Andy Lorber '00 and Steve O’Brien '00
First off, tell us a little bit about your background. What all have you been doing since you graduated Paideia, and where are you now?
Andy: After I graduated from Paideia, I went to Columbia University and focused on political science and Middle Eastern Politics. After a brief stint as a terrorism analyst, I came back to Columbia and received my Master’s Degree with a focus on International Finance. Soon after I graduated, I joined Bedrock Advisors, a NYC based asset management firm, where I co-managed a $100 million hedge fund portfolio. In 2012, I relocated back to Atlanta and co-founded Orpheus Brewing with my Paideia classmate Will Arnold ’00. Last year, I returned to my academic and familial roots in multifamily real estate. I am so excited to partner with my close friend and fellow Paideia alum Steve O’Brien ’00 as we work to expand Steve’s already successful real estate investment and management firm, Arcan Capital.
Steve: After leaving Paideia, I went on to get my undergraduate degree in business from Emory University. In addition to starting and investing in several small businesses early on, I began working in real estate as an analyst for CBRE in Atlanta. Following the financial crisis, I partnered with a local wealth advisor to launch a real estate platform investing in and managing apartments throughout the southeastern United States. In 2016, I founded Arcan Capital to further expand my platform. And then I tricked Andy into joining me last year
Andy Lorber '00 and Steve O’Brien '00
With regards to your latest venture together, tell us what it is? What you all will share as coworkers and if/how the Paideia alumni community can help support you?
Andy/Steve: Our new venture is very exciting. Essentially, we are building off the success Arcan has had investing in, rehabbing and managing mid-sized apartment communities. While Arcan currently owns and manages 17 properties around the Southeast, we want to grow Arcan into a more institutional firm and so we have partnered up to launch a $50 million investment fund, which fits our two skill sets really well. The fund intends to purchase 8-12 apartment properties in undervalued markets around the Southeast and we will manage the fund and properties together.
It’s always interesting when Paideia alums end up working together on something-how did the two of you reconnect and how did you come up with this idea?
Andy: Like many Paideiaites, the friendship that we formed at the school has truly been lifelong. In fact, even after I moved to New York and Steve stayed in Atlanta, we would still hang out a few times a year. As the years went on, we always admired each other’s professional success and came to understand just how similarly we think.
Steve: Last year we were enjoying a long weekend together with a few of our close friends (also Paideia classmates) on my boat at Lake Burton. As is usual for us, the conversation centered around our shared Paideia experiences, politics and, of course, business. Specifically, we were discussing the challenges of both being small business owners and I mentioned that I was looking to take Arcan to the next level. Given our respective skill sets and mutual trust, we both realized that it made a lot of sense to partner together.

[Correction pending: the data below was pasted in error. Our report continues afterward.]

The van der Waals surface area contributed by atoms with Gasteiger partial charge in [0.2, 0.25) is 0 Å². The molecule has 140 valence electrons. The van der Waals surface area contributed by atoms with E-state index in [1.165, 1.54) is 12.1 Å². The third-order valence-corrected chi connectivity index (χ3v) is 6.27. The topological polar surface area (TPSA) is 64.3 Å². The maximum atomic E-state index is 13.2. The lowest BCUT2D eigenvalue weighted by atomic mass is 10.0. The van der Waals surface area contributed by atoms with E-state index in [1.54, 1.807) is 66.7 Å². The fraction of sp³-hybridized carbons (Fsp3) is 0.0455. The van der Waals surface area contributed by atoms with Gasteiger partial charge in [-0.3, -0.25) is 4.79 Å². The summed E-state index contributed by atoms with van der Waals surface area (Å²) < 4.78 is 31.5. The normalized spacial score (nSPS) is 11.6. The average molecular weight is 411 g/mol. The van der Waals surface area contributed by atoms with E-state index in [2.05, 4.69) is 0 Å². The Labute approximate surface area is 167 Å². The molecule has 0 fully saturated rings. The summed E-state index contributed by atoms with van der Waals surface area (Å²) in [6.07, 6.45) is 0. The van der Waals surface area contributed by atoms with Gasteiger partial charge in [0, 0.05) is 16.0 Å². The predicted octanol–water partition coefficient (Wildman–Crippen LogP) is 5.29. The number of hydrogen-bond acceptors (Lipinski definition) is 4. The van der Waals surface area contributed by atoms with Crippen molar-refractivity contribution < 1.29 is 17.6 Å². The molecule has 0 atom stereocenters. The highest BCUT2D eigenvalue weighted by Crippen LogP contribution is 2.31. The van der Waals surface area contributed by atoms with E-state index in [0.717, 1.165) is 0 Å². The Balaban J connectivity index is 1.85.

Have you noticed any shared professional or personal characteristics about working with one another that you can attribute to your long time at Paideia? Is there something unique about the Paideia experience that helps alums work well together? Or not?
Andy: I think that the answer to this is absolutely, yes. As I mentioned earlier, Steve and I think very similarly. In my mind, there is no question that this is because Paideia instilled in us a desire to learn, grow and constantly question. Perhaps even more important is that Paideia taught us how to be collaborative. I believe that our partnership is successful because we listen to one another and act as a team, rather than just two individuals with different skill sets.
Steve: I completely agree. Paideia prepares you mentally for most challenges, but the people are what really make it special. We both feel like the “real world” had some rude awakenings and the work ethic and integrity Paideia instills is paramount for us both. Business is a huge part of our lives and sharing that with someone requires immense trust and a great attitude and those traits are not ubiquitous.
Were there teachers and/or experiences during your time at Paideia that helped shape who you are, what you do etc. Follow up, any favorite teacher (s) you want to give a thank you or a shout out to?
Andy: I had a lot of outstanding teachers. From Missy Aue in 1st and 2nd grade all the way up to Joanna Gibson and Donna Ellwood in high school. That said, I’ve always felt that Paideia’s strength is that the whole is greater than the sum of its parts.
Steve: Too many great teachers to name that supported me despite my behavior. Marty Hays will always have a special place for me. He was both a teacher and a coach. Speaking of which, how about coaches? In addition to Marty, EJ Jackson and Rodney “Truck” Turner were very important figures in my life.
If you could go back and time and give the high-school version of yourself advice, what would it be?
Andy: Hard work pays off. Always be open to new ideas. Nurture your relationships as much as you can.
Steve: Aim really high. Do what you say you are going to do. Work as hard as you can and always have fun.